My Lords, I agree with much of what the noble Lord says. There are absolutely beautiful Victorian terraces. Many of the demolitions—as I say, there have only been 10,000—have been nothing to do with Victorian terraced houses, but post-war flats. They have also been the sorts of terraces in which local people have said in overwhelming numbers that they do not want to live: they were unfit “two-up, two-downs”, unlettable properties. Over the years, we have become much more concerned about heritage. English Heritage is working closely with pathfinders to ensure that they make proper assessments, so that what is built has character and culture, as well as some memory of the past.

My Lords, in view of the enlightened remark by my noble friend, can she confirm that local authorities have an obligation to consider the design of the whole community when they review these plans?

My Lords, yes. We have found that the pathfinder programmes often start with neighbourhood renewal, improving public and living spaces as well as the houses. Indeed, the recent NAO report found that the pathfinder programmes were committed to good quality design of new houses, many working with the Commission for Architecture and the Built Environment.

My Lords, it is quite pleasing to listen to the noble Baroness explaining this programme, but it is equally clear there is real concern among the affected communities about the possibility of a discontinuity in the schemes because particular criteria are not being met. Is there not at least a case for reviewing the information which the Government give out about these programmes, so that the communities concerned better understand the ground they stand on? There might also be a case for reviewing the criteria to ensure that they do not impose the sort of rigidities implied by the questions put to the Minister this morning.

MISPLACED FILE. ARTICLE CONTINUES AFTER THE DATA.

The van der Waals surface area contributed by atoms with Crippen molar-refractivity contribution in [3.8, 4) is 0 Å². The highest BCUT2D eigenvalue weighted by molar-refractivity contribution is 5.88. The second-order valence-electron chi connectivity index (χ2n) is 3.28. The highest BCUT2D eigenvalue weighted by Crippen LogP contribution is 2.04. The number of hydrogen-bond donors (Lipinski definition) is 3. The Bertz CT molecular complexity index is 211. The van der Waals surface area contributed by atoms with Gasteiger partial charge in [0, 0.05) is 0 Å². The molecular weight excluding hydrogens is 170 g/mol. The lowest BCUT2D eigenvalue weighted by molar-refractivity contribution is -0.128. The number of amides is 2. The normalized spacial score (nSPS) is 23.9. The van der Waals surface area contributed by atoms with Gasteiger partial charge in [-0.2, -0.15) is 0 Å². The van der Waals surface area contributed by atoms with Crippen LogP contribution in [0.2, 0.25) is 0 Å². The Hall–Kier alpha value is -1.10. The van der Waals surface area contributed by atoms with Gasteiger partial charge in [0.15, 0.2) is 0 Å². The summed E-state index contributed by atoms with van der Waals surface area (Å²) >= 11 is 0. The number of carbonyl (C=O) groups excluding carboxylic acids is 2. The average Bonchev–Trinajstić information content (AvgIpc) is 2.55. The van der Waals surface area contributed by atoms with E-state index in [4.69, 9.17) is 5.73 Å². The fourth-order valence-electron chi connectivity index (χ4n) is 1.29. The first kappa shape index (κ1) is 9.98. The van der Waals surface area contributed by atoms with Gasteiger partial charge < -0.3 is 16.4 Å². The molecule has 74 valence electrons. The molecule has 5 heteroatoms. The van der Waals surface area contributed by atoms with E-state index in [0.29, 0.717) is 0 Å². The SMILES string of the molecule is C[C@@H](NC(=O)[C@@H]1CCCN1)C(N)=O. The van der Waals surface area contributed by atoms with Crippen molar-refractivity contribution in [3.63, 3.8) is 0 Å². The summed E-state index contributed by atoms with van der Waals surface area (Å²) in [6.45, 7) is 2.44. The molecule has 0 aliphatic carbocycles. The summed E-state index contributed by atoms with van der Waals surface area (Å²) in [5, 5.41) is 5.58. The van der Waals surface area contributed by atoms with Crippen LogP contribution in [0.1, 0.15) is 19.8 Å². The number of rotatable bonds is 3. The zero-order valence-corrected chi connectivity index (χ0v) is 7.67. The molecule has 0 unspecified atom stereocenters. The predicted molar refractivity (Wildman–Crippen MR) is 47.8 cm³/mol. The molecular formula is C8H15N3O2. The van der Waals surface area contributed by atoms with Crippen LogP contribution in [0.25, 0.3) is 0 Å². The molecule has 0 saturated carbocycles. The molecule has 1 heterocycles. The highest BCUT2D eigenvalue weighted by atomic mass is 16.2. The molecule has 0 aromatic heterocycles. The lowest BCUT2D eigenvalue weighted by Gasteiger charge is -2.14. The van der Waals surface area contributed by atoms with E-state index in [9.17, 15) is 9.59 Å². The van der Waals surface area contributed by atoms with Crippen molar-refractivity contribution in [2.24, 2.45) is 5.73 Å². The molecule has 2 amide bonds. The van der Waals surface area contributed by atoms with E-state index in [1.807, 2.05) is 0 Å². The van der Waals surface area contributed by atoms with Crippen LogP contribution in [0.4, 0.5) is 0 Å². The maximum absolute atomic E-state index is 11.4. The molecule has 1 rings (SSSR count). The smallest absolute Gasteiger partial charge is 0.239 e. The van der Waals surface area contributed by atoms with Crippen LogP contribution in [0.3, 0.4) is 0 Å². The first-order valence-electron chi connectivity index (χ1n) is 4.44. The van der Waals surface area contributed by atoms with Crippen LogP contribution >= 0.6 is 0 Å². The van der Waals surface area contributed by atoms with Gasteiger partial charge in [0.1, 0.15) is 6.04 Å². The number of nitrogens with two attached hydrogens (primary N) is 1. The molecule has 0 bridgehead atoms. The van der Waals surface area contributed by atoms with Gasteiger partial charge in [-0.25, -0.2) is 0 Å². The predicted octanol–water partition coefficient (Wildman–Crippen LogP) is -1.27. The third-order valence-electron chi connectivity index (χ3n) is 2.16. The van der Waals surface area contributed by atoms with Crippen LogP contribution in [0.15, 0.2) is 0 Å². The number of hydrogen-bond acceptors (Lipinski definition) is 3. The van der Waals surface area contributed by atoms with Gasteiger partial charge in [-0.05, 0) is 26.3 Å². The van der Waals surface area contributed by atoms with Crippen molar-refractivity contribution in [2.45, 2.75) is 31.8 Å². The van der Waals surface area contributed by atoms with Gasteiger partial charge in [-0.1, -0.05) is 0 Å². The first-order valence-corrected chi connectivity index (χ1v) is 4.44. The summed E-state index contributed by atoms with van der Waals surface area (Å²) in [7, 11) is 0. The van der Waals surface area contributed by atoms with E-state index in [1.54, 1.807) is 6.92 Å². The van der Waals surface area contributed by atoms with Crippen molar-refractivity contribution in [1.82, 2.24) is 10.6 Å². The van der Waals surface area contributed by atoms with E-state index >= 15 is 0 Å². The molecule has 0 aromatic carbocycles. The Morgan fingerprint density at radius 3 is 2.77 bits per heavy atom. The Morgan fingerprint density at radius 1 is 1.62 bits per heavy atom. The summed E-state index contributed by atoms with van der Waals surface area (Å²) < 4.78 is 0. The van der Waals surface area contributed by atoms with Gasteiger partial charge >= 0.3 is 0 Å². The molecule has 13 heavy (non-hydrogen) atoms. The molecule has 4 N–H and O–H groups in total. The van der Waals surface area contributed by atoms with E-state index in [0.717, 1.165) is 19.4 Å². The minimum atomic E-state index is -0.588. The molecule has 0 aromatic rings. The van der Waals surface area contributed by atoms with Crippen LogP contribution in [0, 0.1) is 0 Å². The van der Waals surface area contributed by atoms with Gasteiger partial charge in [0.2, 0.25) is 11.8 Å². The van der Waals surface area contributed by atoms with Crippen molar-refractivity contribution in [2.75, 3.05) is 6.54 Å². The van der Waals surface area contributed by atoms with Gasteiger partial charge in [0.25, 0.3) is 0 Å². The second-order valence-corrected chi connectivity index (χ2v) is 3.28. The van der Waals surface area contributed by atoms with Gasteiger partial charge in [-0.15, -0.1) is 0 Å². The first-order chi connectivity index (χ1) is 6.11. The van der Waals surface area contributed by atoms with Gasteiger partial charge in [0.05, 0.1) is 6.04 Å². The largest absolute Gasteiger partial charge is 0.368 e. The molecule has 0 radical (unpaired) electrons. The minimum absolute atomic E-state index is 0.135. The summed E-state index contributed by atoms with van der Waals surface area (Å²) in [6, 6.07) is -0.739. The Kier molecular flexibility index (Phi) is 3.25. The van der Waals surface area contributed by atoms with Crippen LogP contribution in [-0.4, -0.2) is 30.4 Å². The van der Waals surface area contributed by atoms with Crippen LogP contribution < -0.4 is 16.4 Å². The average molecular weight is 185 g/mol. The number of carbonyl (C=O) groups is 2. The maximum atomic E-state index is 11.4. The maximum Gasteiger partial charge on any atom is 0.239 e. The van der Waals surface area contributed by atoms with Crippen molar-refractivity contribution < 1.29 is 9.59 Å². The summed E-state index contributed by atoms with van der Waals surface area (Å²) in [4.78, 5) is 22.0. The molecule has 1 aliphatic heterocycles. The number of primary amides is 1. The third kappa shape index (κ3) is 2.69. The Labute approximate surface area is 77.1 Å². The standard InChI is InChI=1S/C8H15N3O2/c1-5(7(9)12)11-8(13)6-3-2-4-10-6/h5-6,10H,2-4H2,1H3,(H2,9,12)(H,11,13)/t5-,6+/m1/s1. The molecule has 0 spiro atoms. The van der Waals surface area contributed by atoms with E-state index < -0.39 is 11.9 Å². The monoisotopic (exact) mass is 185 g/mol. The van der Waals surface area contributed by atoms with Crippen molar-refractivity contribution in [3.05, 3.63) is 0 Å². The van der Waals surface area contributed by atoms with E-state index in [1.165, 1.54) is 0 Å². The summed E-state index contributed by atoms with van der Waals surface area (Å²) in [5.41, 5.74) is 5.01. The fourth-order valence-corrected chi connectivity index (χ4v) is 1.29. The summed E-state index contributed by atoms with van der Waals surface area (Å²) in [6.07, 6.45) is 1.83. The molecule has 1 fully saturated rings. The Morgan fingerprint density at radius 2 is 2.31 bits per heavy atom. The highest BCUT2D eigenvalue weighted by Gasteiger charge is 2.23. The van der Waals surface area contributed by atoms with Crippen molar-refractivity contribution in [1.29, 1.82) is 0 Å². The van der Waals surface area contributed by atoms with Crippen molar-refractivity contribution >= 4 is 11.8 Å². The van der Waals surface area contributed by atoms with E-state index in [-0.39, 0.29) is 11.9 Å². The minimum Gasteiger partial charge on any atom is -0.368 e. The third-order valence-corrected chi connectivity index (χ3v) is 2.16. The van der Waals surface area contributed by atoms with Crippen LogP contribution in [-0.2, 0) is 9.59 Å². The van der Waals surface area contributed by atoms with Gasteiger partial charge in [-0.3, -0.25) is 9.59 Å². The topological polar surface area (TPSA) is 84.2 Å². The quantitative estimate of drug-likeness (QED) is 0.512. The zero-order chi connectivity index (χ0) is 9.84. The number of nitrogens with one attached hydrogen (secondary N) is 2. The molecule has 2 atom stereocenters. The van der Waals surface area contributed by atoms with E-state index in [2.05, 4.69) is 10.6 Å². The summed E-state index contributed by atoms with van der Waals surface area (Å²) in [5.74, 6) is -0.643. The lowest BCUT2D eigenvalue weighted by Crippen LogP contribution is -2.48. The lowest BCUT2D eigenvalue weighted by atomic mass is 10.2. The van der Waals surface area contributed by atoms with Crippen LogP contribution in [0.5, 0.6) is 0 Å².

My Lords, how nice it is to see the noble Lord back in his place after a long absence. He raises an important point about community engagement. One of the features of these programmes as they have developed is that community engagement strategies have become so much better; a lot of innovative programmes have involved working, not just street by street, but closely with households, house by house. People in these areas are well aware of what is planned, and have the hope arising from that. The business plans are currently being reviewed for the next three years. The noble Lord is absolutely right that we will have to keep those under review.

My Lords, I had some responsibility many years ago for the urban programme. There was an imaginative scheme called “enveloping”. It recognised a problem with terraced housing: you may be willing to maintain your house, but if your neighbours cannot repair their roofs, the situation rapidly becomes uninhabitable. It was an imaginative scheme in which the whole street would be done up with government support, recognising that it was cost-effective. Do the Government continue to support that scheme and increase the funds available for it?

My Lords, I am not aware of that scheme, but there are other schemes which have the same impact. In the “Homestead” scheme, for example—I think it is in north Staffordshire, but I am not sure; I will write to the noble Lord—people are given money to do up their own homes rather than move. That is proving very successful. Refurbishment is often absolutely the best way forward, particularly when it means keeping the community together, but we need larger homes so that larger families can move into these areas and stay there.

My Lords, I hope the Minister will allow me to say that enveloping is alive and well and is now called “group repair”.